The framework consists of 3-step-process for you to follow: Create your hypothesis – develop a career hypothesis that you might be interested in testing. This could be an industry, job, or function that sounds interesting to you. Test your hypothesis – read articles, speak to people working in the space, join competitions or programmes, or even landing an internship. Evaluate your hypothesis – after you test, take a step back and reflect on it. Then it is your decision to refine and continue testing your hypothesis or pivot to a completely new hypothesis. Creating your hypothesis In this first step, it is important that you come to the first interesting idea to get yourself started. Chances are you probably already have some workable interest. There are many ways you can arrive at your interests. This can come from classes, conversations, and readings. Some common example from our mentees expressing their interests: “I enjoy sciences but I don’t see myself working in research or a laboratory setting.” “I don’t have an interest in business school, but I love applying visual designs.” “I enjoy solving business problems for different companies with new technology.” As you’ve noticed, your interest statements can be general or narrow. That depends on how much thought you’ve put into your career aspirations. But the most important part is translating them into “I think I want…” statements. “I think I will work in the business function of sciences” “I think I want to work in UI/UX design within a company” “I think I want to work in consulting” Test your hypothesis With your career hypothesis in mind, it is now time to test whether it is something that you would want to pursue. It is important that you are able to quickly test your hypothesis and decide whether to refine or pivot your hypothesis. Here are some ways you can do to test your hypothesis, ranking from easiest to hardest: Reading online – this could come from online articles and forums, or even taking relevant classes. Joining a programme, competition, or event – competitions and programmes that specifically tailored to the industry or function that you’re interested could fast track your decision. Talk to people working in that particular industry – reaching out to people through your university alumni network, LinkedIn, or simply book a FutureLab mentor to know more about the industry you’re interested in. Intern in a company in that particular industry – basically mimics very closely to the day-to-day activities of the industry that you’re interested in. For example, If you think you want to in consulting. It is important that you start by googling about the industry first. Highlighting the top companies within the industry and what kind of services do they offer. In the process, start refining your hypothesis as you look for information. After some research, you find that strategy consulting (Find out what’s the difference between Big 4 vs MBB) is particularly interesting to you. So your new hypothesis should be: I want to work in technology consulting If you’re still interested, start pouring your efforts attending events, consulting programmes, or even competitions to validate your interest. Then taking a step further by reaching out to people who are already working in that industry. All in all, the goal is to constantly test and refine your hypothesis. Always remember to dig deep and focus on higher effort ways like networking, and internships. Evaluate your hypothesis So after putting in the time and effort, you actually went for a summer internship with a consulting firm. Then there are two possible outcomes: You LOVED your internship experience You HATED your internship experience You LOVED most of the internship experience This means that you can continue to build a specific hypothesis to explore the industry and truly understand where do you want to start off in the industry. So thinking about what you liked & disliked in-detail during the internship. Taking our consulting hypothesis as an example, you might be able to derive some interesting insights into technology consulting. You found that consulting is quite high paced and enjoyed the nature of it You enjoyed the high-level problem solving of consulting – working with directors You enjoyed solving business problems with cutting edge analytics for clients Then, you should take a step back and evaluate your hypothesis. Your refined hypothesis could be: “I think to want to work in technology consulting focusing on analytics” You HATED most of the internship experience Though it is the opposite of the positive experience, you learn a great deal about what you clearly don’t want in your career. It is extremely crucial that you reflect WHY you didn’t enjoy your internship and start refining or pivoting your hypothesis to move forward. Taking our consulting hypothesis as an example again, you might arrive at the following insights after your internship in technology consulting: You didn’t enjoy the unstructured and face paced environment of consulting You found it quite hard and technical to keep up with technology Then, you should take a step back and evaluate your hypothesis. Your new hypothesis could be: “I think I want to work in a slower pace environment in a commercial firm” Then you repeat the process over again, testing your newly refined hypothesis until you find you. In Conclusion Throughout the process, it is beneficial for you because you are able to learn about yourself at a much greater rate. Furthermore, this also helps you to systematically maximise your potential through experimentation and filling up your resume with solid experiences. Source: 2by22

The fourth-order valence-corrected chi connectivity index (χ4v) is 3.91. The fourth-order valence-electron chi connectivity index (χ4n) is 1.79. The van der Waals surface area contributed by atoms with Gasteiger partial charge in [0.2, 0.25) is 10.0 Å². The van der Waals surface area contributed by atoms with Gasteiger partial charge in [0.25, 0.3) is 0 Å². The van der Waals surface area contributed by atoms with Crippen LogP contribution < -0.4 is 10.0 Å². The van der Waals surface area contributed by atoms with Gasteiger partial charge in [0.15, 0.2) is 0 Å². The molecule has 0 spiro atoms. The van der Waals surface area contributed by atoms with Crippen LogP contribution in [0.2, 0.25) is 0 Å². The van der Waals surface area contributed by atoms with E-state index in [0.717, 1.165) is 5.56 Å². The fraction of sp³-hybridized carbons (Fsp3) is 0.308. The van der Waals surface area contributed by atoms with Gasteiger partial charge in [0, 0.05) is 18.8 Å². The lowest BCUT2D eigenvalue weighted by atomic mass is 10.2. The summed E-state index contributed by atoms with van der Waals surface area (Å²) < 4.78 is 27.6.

by FutureLab | 12 Mar 2019